Jeanette Keaton, owner of the store, was very pleased about winning and seeing her hard work pay off. “It’s quite an honor. It’s unexpected,” Keaton said soon after accepting the award from Chamber Chairman Adam Probst in the Duthie Auditorium at the Anne Hart Raymond Center. “It’s uplifting.” (Photo by Erin Grigson)
As you enter Midway Boutique, it’s impossible to ignore the array of colorful clothing that lines the walls like a rainbow. Displays of purses, shoes and other accessories are spread out neatly around the store. Keaton’s experience and professionalism are evident. (Photo by Dylan Russell)

“We’ve been here over eight years,” Keaton said, “but I’ve been in the wholesale retail business for over 30 years.”

Keaton said she strives to have a little bit of something for everyone at Midway Boutique. That’s part of what makes her store special.

“Our store is unique,” she said, “because of all of the different brands and lines for all different ages.” (Photo by Dylan Russell)

Keaton’s award was one of 16 handed out at the event, ranging from best veterinary clinic (Woodford Veterinary Clinic) to best bank (Citizens Commerce).

WinStar Farm receptionist
Diana Elam (Grigson photo)
Other winners with Midway connections included WinStar Farm, best horse farm; and ERA Show Place Realty, best real estate agency. Brenda Rollins of Midway is an ERA agent.

The Woodford Community Service award was won by Woodford Tomorrow and Uniquely Woodford, the community brand that Woodford Tomorrow took the lead in developing.

The award is given to an organization that helps make Woodford County a better place to live, work and visit, said Probst, the county extension agent for agriculture and natural resources.

From left: Ken Kerkhoff, Sandi Bromagen and Joe Graviss accepted
for Woodford Tomorrow and Uniquely Woodford. (Grigson photo)
Woodford Tomorrow is an organization striving to bring the community together and to help preserve Woodford County while developing it economically. It coordinated production of an eight-minute video and a two-hour documentary about the county, as well as worked with Midway College to develop the Uniquely Woodford logo.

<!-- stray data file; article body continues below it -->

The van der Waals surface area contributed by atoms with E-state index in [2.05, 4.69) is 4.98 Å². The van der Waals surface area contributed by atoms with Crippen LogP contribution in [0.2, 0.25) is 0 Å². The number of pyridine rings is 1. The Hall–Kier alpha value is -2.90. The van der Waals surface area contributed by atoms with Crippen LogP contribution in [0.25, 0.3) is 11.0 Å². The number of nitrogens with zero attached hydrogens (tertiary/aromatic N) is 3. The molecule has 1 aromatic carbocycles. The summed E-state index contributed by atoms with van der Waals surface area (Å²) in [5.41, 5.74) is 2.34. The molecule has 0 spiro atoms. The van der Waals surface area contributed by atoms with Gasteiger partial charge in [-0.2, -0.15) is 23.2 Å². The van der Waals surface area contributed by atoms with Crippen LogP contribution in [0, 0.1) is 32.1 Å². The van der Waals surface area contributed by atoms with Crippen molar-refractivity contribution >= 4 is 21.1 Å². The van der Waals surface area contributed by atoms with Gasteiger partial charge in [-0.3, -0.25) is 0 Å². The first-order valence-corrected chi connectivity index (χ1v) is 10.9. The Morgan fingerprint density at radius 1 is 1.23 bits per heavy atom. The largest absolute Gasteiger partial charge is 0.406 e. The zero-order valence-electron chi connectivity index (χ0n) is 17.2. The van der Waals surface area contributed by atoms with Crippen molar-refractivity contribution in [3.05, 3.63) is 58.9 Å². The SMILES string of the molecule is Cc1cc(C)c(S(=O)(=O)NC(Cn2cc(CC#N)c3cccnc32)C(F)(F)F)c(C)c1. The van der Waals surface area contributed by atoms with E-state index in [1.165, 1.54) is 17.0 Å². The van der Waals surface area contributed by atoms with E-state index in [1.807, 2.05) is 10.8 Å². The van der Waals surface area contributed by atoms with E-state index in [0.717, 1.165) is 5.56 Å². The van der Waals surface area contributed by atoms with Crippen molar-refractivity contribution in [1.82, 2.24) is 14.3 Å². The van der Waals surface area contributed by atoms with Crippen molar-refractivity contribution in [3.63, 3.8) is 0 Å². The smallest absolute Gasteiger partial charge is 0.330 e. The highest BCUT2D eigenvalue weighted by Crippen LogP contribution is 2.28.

Ken Kerkhoff, a Versailles City Council member who spearheaded the Uniquely Woodford project, won the Eureath White Spirit Award.

The 16 awards were:
•             Best Place to Shop in Midway: Midway Boutique
•             Best Place to Shop in Versailles: Pretty in Pink
•             Best Veterinary Clinic: Woodford Veterinary Clinic
•             Best Breakfast: McDonald’s
•             Best Horse Farm: WinStar Farms
•             Best Bank: Citizens Commerce
•             Best Real Estate Agency: ERA Show Place Realty
•             Woodford All-Star Award: Brenda Craig, Sandi Bromagen
•             Leadership All-Star Award: Tommy Haggard
•             Eureath White Spirit Award: Ken Kerkhoff
•             Outstanding Farmer of the Year: Brad Carmickle
•             Woodford County Distinguished Farmer of the Year: Jesse Lane
•             Business Industry of the Year: Ruggles Sign Co.
•             Business of the Year: Life Adventure Center
•             Tourism Achievement Award: Woodford Reserve
•             Community Service Award: Uniquely Woodford, Woodford Tomorrow

Saturday, March 1, 2014

'George Washington Carver and Friends' play, and one very busy actor, illustrate African American achievers

Antony Russell plays Jackie Robinson running the bases as he talks with Kate Rozycki, playing Dorothy.

Story and photos by Erin Grigson
University of Kentucky School of Journalism and Telecommunications

Two actors portrayed 10 characters in “George Washington Carver and Friends,” performed at Midway College on Sunday afternoon. One actor played nine characters, all notable African Americans.